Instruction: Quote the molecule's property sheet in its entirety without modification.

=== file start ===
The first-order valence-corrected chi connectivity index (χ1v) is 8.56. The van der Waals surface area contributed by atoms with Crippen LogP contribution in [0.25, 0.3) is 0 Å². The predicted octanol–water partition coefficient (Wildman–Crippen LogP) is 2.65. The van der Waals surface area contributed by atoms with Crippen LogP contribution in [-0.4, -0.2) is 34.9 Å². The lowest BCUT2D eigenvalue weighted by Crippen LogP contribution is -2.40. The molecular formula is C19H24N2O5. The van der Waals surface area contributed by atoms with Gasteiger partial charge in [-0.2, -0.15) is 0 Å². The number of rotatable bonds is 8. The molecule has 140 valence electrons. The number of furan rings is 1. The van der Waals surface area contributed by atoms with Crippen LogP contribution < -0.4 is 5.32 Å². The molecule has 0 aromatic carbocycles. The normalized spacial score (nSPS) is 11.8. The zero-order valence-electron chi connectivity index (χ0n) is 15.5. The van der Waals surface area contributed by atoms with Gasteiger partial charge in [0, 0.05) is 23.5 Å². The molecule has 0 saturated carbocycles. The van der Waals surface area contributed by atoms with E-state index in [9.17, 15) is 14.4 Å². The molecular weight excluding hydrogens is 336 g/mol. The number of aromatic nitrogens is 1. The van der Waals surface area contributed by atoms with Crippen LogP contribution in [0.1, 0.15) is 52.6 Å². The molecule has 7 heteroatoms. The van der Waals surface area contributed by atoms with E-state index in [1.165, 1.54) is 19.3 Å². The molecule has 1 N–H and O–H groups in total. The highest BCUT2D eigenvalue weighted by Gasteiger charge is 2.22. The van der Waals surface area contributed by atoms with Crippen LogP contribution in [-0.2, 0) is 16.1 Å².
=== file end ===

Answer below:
The first-order valence-corrected chi connectivity index (χ1v) is 8.56. The van der Waals surface area contributed by atoms with Crippen LogP contribution in [0.25, 0.3) is 0 Å². The predicted octanol–water partition coefficient (Wildman–Crippen LogP) is 2.65. The van der Waals surface area contributed by atoms with Crippen LogP contribution in [-0.4, -0.2) is 34.9 Å². The lowest BCUT2D eigenvalue weighted by Crippen LogP contribution is -2.40. The molecular formula is C19H24N2O5. The van der Waals surface area contributed by atoms with Gasteiger partial charge in [-0.2, -0.15) is 0 Å². The number of rotatable bonds is 8. The molecule has 140 valence electrons. The number of furan rings is 1. The van der Waals surface area contributed by atoms with Crippen LogP contribution < -0.4 is 5.32 Å². The molecule has 0 aromatic carbocycles. The normalized spacial score (nSPS) is 11.8. The zero-order valence-electron chi connectivity index (χ0n) is 15.5. The van der Waals surface area contributed by atoms with Gasteiger partial charge in [0, 0.05) is 23.5 Å². The molecule has 0 saturated carbocycles. The van der Waals surface area contributed by atoms with E-state index in [9.17, 15) is 14.4 Å². The molecular weight excluding hydrogens is 336 g/mol. The number of aromatic nitrogens is 1. The van der Waals surface area contributed by atoms with Crippen LogP contribution in [0.1, 0.15) is 52.6 Å². The molecule has 7 heteroatoms. The van der Waals surface area contributed by atoms with E-state index in [1.165, 1.54) is 19.3 Å². The molecule has 1 N–H and O–H groups in total. The highest BCUT2D eigenvalue weighted by Gasteiger charge is 2.22. The van der Waals surface area contributed by atoms with Crippen LogP contribution in [-0.2, 0) is 16.1 Å².